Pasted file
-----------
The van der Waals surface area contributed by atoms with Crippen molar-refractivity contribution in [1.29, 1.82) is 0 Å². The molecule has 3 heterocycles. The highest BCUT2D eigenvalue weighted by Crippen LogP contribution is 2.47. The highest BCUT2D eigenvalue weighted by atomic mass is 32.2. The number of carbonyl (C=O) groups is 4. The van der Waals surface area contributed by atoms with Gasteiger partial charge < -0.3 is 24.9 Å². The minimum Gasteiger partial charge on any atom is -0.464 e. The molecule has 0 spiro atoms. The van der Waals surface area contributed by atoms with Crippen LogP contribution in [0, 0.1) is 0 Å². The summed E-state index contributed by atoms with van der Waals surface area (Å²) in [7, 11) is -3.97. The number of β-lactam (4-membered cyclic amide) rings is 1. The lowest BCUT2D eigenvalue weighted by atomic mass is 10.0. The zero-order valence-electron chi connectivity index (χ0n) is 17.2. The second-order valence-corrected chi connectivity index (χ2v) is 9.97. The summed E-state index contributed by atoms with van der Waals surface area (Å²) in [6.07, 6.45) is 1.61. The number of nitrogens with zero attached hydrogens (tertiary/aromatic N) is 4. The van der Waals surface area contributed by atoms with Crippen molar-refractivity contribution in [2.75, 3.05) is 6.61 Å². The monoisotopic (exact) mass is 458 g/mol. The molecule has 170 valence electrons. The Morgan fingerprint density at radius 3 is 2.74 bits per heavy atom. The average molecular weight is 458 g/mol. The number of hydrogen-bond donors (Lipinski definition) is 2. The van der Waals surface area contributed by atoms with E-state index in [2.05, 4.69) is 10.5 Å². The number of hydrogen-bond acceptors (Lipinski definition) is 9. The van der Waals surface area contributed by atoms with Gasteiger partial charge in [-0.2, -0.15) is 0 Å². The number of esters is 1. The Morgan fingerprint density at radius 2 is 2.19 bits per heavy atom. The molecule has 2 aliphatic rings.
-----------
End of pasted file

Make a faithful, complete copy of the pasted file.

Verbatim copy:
The van der Waals surface area contributed by atoms with Crippen molar-refractivity contribution in [1.29, 1.82) is 0 Å². The molecule has 3 heterocycles. The highest BCUT2D eigenvalue weighted by Crippen LogP contribution is 2.47. The highest BCUT2D eigenvalue weighted by atomic mass is 32.2. The number of carbonyl (C=O) groups is 4. The van der Waals surface area contributed by atoms with Gasteiger partial charge < -0.3 is 24.9 Å². The minimum Gasteiger partial charge on any atom is -0.464 e. The molecule has 0 spiro atoms. The van der Waals surface area contributed by atoms with Crippen LogP contribution in [0, 0.1) is 0 Å². The summed E-state index contributed by atoms with van der Waals surface area (Å²) in [7, 11) is -3.97. The number of β-lactam (4-membered cyclic amide) rings is 1. The lowest BCUT2D eigenvalue weighted by atomic mass is 10.0. The zero-order valence-electron chi connectivity index (χ0n) is 17.2. The second-order valence-corrected chi connectivity index (χ2v) is 9.97. The summed E-state index contributed by atoms with van der Waals surface area (Å²) in [6.07, 6.45) is 1.61. The number of nitrogens with zero attached hydrogens (tertiary/aromatic N) is 4. The van der Waals surface area contributed by atoms with Crippen molar-refractivity contribution in [2.75, 3.05) is 6.61 Å². The monoisotopic (exact) mass is 458 g/mol. The molecule has 170 valence electrons. The Morgan fingerprint density at radius 3 is 2.74 bits per heavy atom. The average molecular weight is 458 g/mol. The number of hydrogen-bond donors (Lipinski definition) is 2. The van der Waals surface area contributed by atoms with E-state index in [2.05, 4.69) is 10.5 Å². The number of hydrogen-bond acceptors (Lipinski definition) is 9. The van der Waals surface area contributed by atoms with Gasteiger partial charge in [-0.2, -0.15) is 0 Å². The number of esters is 1. The Morgan fingerprint density at radius 2 is 2.19 bits per heavy atom. The molecule has 2 aliphatic rings.